In 1918 as the Spanish Flu swept through the world, ultimately killing as many as 50 million people, 25,000 men–prisoners of the British government during the First World War–were confined to an island in the Irish Sea. To alleviate boredom and promote physical and mental wellbeing, one of the prisoners led the other men in a program of daily exercises. Nobody who followed his regimen contracted the Spanish Flu. “Nobody got sick” became the mantra for the exercise system originally known as “contrology,” but is now famously associated with the last name of its founder. You'll discover more about this enduring, fluid, and functional exercise program in this week's 5-Minute Recharge that's focused on the many and varied benefits of physical activity, especially during a pandemic. Let's get started!ONE MOVING QUOTE“When women walked and talked together, everything changed.”– T. Morgan Dixon, co-founder of GirlTrek that combines walking, civil rights education, and healing
A gym in Redondo, California has built workout pods out of PVC pipes and shower curtains.
THREE ACTIVE IDEAS #1 DON'T TAKE THIS SITTING DOWN You may want to stand up and get moving after reading about a new study published in the Journal of the American Medical Association that found sitting is associated with a higher risk of cancer mortality. Sedentary behaviour has already been linked to numerous negative health outcomes including diabetes, cardiovascular disease, and all-cause mortality (basically anything that can kill you, will kill you faster if you sit around and wait for it). What makes this new study unique is that it focused on cancer mortality and didn't rely on people self-reporting their exercise. Fitness trackers were used to measure activity levels, and revealed that the most sedentary people had an 82 percent higher risk of dying from cancer than the least sedentary. The good news is that even 30 minutes of daily light-intensity movement reduced the risk of cancer by 8 percent, and moderate-intensity activity such as bike riding, dancing, and brisk walking reduced the risk by a whopping 31 percent.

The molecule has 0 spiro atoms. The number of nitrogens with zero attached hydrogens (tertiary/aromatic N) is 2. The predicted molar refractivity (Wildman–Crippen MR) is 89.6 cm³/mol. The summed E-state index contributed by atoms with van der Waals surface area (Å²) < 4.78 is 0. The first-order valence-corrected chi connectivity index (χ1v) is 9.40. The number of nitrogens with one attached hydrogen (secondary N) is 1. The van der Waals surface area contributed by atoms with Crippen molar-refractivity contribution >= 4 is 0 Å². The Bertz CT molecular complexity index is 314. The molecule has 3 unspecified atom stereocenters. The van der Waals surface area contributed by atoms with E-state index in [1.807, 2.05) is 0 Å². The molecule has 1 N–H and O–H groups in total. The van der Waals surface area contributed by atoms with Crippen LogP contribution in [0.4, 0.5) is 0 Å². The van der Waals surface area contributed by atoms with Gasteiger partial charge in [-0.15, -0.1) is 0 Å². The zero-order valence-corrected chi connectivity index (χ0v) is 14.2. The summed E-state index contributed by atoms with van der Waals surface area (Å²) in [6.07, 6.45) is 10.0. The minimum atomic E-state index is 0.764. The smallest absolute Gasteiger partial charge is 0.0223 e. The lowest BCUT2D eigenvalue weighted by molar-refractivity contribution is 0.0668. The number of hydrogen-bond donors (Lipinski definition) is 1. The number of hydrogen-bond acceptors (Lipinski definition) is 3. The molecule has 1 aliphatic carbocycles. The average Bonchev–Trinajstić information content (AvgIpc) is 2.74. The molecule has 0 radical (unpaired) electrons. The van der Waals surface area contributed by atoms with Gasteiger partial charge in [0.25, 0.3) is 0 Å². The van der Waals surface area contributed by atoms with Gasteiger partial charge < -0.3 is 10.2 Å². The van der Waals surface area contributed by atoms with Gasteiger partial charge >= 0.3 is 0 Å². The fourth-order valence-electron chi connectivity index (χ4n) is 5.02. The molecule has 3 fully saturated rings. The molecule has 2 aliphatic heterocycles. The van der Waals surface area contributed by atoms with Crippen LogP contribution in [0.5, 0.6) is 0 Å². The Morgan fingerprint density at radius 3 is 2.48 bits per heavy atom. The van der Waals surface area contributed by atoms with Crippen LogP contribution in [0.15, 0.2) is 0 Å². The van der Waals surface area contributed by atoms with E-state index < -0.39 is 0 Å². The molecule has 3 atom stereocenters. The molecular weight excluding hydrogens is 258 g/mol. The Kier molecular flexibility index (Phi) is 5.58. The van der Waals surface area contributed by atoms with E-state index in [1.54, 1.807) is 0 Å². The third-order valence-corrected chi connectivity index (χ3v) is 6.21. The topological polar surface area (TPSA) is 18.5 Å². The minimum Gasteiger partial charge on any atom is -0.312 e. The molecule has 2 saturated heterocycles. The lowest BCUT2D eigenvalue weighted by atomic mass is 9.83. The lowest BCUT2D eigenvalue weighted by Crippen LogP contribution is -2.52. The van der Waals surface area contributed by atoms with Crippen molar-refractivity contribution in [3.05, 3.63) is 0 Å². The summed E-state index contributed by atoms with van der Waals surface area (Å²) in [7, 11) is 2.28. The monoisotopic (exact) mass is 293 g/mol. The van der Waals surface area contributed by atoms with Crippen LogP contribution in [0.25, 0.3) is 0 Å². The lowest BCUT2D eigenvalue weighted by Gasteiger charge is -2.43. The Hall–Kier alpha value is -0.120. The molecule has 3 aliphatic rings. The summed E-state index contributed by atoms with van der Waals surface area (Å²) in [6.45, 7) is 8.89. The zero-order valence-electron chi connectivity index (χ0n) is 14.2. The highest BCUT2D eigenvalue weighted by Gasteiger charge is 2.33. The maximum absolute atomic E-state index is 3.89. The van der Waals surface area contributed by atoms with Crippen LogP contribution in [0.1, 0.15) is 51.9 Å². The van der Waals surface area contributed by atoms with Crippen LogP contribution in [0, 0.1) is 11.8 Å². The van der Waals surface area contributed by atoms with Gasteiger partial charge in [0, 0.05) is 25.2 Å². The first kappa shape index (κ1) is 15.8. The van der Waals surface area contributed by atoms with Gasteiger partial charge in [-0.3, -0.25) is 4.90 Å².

“I tell my patients to consider standing up for five minutes every hour or taking the stairs instead of the elevator. It might not sound like much, but this study tells us even light activity has cancer survival benefits.”– Dr. Susan Gilchrist#2 LET'S GET FUNCTIONAL “I'm fifty years ahead of my time!” exclaimed Joseph Pilates, the founder of the fitness method pioneered in a WWI prison camp and brought to New York City where it was branded as contrology. After his death in 1967, practitioners of contrology renamed the discipline...you guessed it...pilates. Joseph Pilates believed that to function well in the world, you must function well in your body. He focused on core strength and flexibility, combining aspects of yoga, martial arts, and gymnastics with the fluid movements of children and animals. Although it's often associated with celebrities, pilates is about enabling everyone to master everyday life and tasks. Classical pilates, a series of 34 mat exercises (you can find a beginners variation here), supports functional movement and is perfect for confined spaces. The origin story about people not contracting Spanish Flu thanks to pilates may have had something to do with the fact that they were imprisoned on a remote island, but as biographer Eva Rincke puts it, Joseph Pilates motivated his fellow prisoners to get and keep fit, and “helped them not to freak out during that very long time they spent locked away behind barbed wire.” We're all a bit locked away right now, and can benefit from the functional fitness and calming effects that pilates offers.